using program binaries for shader cache

I will share some interesting experience

Program binaries are great for shader cache to reduce compile time.
The effect is considerable both on ati and nvidia.
On ati the gain is greater as their GLSL compiler seems to be slower and avoiding it has quite dramatic effect.

There is one catch tho. Both on ati and nvidia the binaries are VERY big. I noticed that when in some occasion my shader cache reached > 100MB. I keep it all in the ram to avoid slow disk operations (which would somewhat diminish the gain from avoiding the compiler).
Then I tried to compress them and they turned out to be HIGHLY compressible. I tried the very simple and weak (and fast) compression algorithm from RFC-1978.
It is literally 10 lines of code for the compression function and 10 lined for the decompression. Even that manages to squeeze the binaries more than 1:3. More serious compressors easily reach more than 1:10. This is both on ati and nvidia.
When i examine the binaries with hex-editor, they consist mostly of vast empty or semi-empty areas and some very repetitive (and hence very compressible) textual data.
I don’t have idea why both nvidia and ati give such bloated binaries.

The moral is that binaries are indeed very useful to save shader compile time (to avoid game stalls etc.), but be sure to use some compression or otherwise they will soon overwhelm your memory.
Even weak and fast compression is highly-effective and even slow and good compression is far faster than invoking the compiler.

my shader cache reached > 100MB

For how many shaders?

maybe 3000 binaries or so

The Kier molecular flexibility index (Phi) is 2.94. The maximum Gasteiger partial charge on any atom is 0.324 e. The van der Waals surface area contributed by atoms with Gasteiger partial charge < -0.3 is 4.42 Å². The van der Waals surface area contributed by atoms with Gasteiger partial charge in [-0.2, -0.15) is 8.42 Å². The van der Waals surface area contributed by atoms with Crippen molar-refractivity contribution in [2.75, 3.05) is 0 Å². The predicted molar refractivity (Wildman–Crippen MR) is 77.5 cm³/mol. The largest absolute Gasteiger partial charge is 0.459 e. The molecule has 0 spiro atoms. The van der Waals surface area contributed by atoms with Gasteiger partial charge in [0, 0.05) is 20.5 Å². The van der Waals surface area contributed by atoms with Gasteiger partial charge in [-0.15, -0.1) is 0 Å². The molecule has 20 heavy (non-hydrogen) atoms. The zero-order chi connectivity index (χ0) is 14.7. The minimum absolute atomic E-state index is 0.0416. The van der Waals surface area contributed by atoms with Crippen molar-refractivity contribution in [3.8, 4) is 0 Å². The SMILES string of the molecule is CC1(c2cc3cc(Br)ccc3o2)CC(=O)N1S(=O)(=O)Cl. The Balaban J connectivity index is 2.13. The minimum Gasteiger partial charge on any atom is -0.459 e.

That’s only 34K on average. That’s not so bad. Obviously, there’s room for improvement, but it looks like 32K of data (default uniform state) attached to a 2K block of shader data. It looks like the data is optimized for being loaded quickly with a fast DMA, rather than for space.

Are all of the binaries the same size?

Also, have you tried combining this with separable programs? What do you get then?

actually the facts are more grave than what i wrote,
the numbers i gave were by memory but now i checked the real data of some case and they are: 957 program objects with total uncompressed binary size of 272MB. that makes ~300k per binary!
This is on ATI. On nvidia the binaries are somewhat more compact, but are still very large. I cant check for nvidia right now.

I doubt the binaries are optimized for direct upload to the hardware because they are full of textual data (looks like variable names, GLSL types and such).
The nvidia binaries actually contain the shaders in assembly form, looks like the assembly from the vertex_program/fragment_program extensions. It isn’t even with native hardware instructions which are scalar and this assembly is vector.

that worries me a bit because it means the “binaries” on nvidia will need compilation/conversion before they can be used by hardware and that may diminish the benefits of working with binaries.

on ati the binaries seem to contain real native machine code. it is only a tiny fragment of the total binary.

the sizes vary but all are very big. from the mentioned 957 binaries the smallest is 186730 bytes and the biggest is 342334 bytes. strangely the binaries contain the names of dead uniforms (that are declared but never used in the shader). those shaders all contain one very big uniform block with many uniforms inside while only very few of them are used in any given shader. yet all binaries apparently contain info about all the uniforms and maybe that is one source of bloat. but i dont think this alone can explain 300k per binary

yes i have tried with separable shaders and they do improve the situation, but unfortunately they have very serious bug on ati which renders them unusable. so until they fix the bug i am stuck with the old way.
the bug in question is this